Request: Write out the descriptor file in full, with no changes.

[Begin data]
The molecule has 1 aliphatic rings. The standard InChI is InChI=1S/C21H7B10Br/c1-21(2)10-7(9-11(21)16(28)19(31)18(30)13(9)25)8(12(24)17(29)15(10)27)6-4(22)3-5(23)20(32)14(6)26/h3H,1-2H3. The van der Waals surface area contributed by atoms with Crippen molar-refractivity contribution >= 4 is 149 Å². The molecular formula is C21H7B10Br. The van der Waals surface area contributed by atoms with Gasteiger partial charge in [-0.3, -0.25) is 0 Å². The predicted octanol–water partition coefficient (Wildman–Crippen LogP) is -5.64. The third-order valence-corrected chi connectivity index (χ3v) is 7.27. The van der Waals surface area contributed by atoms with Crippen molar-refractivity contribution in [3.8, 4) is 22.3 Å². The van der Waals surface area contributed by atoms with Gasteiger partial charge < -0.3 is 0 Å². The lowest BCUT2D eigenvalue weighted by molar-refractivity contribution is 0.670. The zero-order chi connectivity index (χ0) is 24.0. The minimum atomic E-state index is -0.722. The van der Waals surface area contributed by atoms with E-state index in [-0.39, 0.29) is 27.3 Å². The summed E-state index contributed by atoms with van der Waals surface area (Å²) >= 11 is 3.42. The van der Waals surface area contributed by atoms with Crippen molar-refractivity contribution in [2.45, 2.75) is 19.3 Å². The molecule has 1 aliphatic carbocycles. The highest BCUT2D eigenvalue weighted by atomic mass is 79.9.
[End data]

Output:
The molecule has 1 aliphatic rings. The standard InChI is InChI=1S/C21H7B10Br/c1-21(2)10-7(9-11(21)16(28)19(31)18(30)13(9)25)8(12(24)17(29)15(10)27)6-4(22)3-5(23)20(32)14(6)26/h3H,1-2H3. The van der Waals surface area contributed by atoms with Crippen molar-refractivity contribution >= 4 is 149 Å². The molecular formula is C21H7B10Br. The van der Waals surface area contributed by atoms with Gasteiger partial charge in [-0.3, -0.25) is 0 Å². The predicted octanol–water partition coefficient (Wildman–Crippen LogP) is -5.64. The third-order valence-corrected chi connectivity index (χ3v) is 7.27. The van der Waals surface area contributed by atoms with Crippen molar-refractivity contribution in [3.8, 4) is 22.3 Å². The van der Waals surface area contributed by atoms with Gasteiger partial charge < -0.3 is 0 Å². The lowest BCUT2D eigenvalue weighted by molar-refractivity contribution is 0.670. The zero-order chi connectivity index (χ0) is 24.0. The minimum atomic E-state index is -0.722. The van der Waals surface area contributed by atoms with E-state index in [-0.39, 0.29) is 27.3 Å². The summed E-state index contributed by atoms with van der Waals surface area (Å²) >= 11 is 3.42. The van der Waals surface area contributed by atoms with Crippen molar-refractivity contribution in [2.45, 2.75) is 19.3 Å². The molecule has 1 aliphatic carbocycles. The highest BCUT2D eigenvalue weighted by atomic mass is 79.9.